Residents at the Hibiscus Coast Village, in Red Beach, celebrated the re-opening of their recently-renovated café and bar on February 30. Metlifecare chief executive Glen Sowry (right) and food and beverage manager Gareth Carden did the cake cutting honours. Metlifecare, which is building the nearby Gulf Rise retirement development, expects the first 55 apartments to be ready by mid-year.
As temperatures soar in New Zealand, residential aged care facilities are being urged to be mindful of the effects of the heat on older people, and especially those with medical conditions.
Canterbury District Health Board medical officer Alistair Humphrey says New Zealanders should not be complacent, as the weather is at an extremely dangerous level.
He says elderly and young children are particularly vulnerable, and Kiwis should make sure they are stocked up on fluids all day long and keep the windows open.
“Elderly people, who don’t regulate heat quite as well, are coming into emergency departments dizzy from not having drunk enough and are not wearing hats.”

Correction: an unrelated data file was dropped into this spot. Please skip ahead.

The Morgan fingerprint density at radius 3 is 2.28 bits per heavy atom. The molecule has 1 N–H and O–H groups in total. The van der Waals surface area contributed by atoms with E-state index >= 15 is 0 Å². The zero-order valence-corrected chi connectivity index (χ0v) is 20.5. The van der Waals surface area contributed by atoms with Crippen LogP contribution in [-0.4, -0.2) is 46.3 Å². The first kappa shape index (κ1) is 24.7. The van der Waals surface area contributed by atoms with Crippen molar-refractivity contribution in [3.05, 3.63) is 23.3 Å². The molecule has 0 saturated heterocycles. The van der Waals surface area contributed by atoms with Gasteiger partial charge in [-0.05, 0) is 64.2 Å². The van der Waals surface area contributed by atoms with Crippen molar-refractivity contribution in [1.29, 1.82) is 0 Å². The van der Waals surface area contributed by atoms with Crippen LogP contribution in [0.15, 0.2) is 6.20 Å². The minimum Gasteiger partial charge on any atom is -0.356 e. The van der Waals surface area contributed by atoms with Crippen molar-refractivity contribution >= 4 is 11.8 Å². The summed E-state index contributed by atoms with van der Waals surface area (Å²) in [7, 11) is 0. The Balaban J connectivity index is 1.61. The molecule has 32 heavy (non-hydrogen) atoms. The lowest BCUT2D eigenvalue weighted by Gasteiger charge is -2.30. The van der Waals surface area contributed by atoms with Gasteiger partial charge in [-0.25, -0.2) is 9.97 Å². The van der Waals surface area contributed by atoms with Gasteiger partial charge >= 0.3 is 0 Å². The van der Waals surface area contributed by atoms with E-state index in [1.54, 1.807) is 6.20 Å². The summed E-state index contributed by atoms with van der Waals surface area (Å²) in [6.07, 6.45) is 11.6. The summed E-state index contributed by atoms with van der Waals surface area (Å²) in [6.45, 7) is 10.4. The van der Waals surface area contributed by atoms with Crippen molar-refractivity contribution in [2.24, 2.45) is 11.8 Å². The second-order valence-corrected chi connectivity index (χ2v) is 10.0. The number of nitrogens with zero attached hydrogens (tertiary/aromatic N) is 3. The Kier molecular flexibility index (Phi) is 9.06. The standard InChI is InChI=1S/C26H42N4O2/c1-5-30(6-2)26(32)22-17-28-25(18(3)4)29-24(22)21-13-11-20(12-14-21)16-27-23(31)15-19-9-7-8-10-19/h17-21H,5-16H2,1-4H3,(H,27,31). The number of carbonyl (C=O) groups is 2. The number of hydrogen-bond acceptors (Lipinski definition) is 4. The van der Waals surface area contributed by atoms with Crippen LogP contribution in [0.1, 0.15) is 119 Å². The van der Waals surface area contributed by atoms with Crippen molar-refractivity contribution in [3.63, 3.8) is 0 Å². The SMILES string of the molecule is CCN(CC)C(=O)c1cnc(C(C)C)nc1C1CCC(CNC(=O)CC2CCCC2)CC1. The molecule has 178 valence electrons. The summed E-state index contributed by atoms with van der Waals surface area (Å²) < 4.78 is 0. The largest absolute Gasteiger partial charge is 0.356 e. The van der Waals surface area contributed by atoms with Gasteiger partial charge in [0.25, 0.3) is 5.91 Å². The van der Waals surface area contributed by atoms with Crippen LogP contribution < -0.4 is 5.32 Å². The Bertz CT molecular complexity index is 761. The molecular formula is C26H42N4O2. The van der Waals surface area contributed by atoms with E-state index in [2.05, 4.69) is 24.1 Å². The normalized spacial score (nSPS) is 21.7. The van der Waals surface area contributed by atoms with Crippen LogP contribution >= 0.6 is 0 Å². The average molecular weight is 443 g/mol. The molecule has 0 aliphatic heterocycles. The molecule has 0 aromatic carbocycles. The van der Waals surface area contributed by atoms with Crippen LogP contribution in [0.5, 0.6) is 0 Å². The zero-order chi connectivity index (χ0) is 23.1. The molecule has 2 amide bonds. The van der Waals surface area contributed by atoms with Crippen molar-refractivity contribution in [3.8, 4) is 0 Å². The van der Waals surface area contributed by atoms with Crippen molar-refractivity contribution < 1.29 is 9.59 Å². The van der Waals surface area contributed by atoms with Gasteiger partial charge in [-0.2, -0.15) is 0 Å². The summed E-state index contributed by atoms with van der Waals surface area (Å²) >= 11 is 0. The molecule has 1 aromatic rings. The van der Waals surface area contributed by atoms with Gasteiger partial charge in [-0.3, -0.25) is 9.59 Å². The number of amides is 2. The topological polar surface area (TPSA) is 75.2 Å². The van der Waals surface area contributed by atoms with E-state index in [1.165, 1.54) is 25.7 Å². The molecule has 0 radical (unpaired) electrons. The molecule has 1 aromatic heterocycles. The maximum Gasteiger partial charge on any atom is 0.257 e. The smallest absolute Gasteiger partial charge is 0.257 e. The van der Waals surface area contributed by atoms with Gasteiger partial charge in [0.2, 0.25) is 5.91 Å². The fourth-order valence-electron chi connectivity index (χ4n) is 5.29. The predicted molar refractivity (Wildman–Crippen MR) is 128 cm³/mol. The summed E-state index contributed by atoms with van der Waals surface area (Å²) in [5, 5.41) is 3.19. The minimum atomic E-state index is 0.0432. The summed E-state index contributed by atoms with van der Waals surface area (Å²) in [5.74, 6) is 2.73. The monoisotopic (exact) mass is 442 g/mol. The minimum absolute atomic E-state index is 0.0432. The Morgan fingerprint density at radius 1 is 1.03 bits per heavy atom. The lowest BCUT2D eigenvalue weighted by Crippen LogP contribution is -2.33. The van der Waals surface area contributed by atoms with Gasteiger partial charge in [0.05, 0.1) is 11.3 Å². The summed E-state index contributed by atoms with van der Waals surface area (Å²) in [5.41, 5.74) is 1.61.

Older people can suffer from the results of poor circulation caused by rising temperatures. Symptoms include dizziness, dry skin, swelling and shortness of breath.
Higher body temperatures can also disturb the body’s normal biological cycle, which regulates physical health, cognition and emotions. It can lead to altered sleep quality.
Increased sweating can result in uncomfortable clamminess and losses of fluid.
It is important to try to keep cool and hydrate.
Lecturer at the School of Medicine and Public Health at the University of Newcastle, in Australia, Dr John Van Der Kallen, advises increased vigilance when it comes to the elderly, encouraging friends and family to check in on those at risk.
Dr Van Der Kallen says being proactive in regard to dehydration, especially as certain medicines dehydrate the elderly, is key.
“Often the reason the elderly is at risk is they are on medication,” he says. “Their physiological responses to heat are not the same as a younger person. A younger person might feel thirsty earlier, might feel weak earlier and might get headaches earlier. An elderly person’s responses can be quite dulled.
“We have to start adapting to these events. This year has been unprecedented, but unfortunately this is what is going to happen as the world gets hotter.”
Experts say those most vulnerable to the heat were elderly, pregnant people, babies, and those who already had medical conditions. But healthy adults who work outdoors and those people who were in institutions like prisons, hospitals and residential care are also especially vulnerable. Article courtesy, healthcentral.nz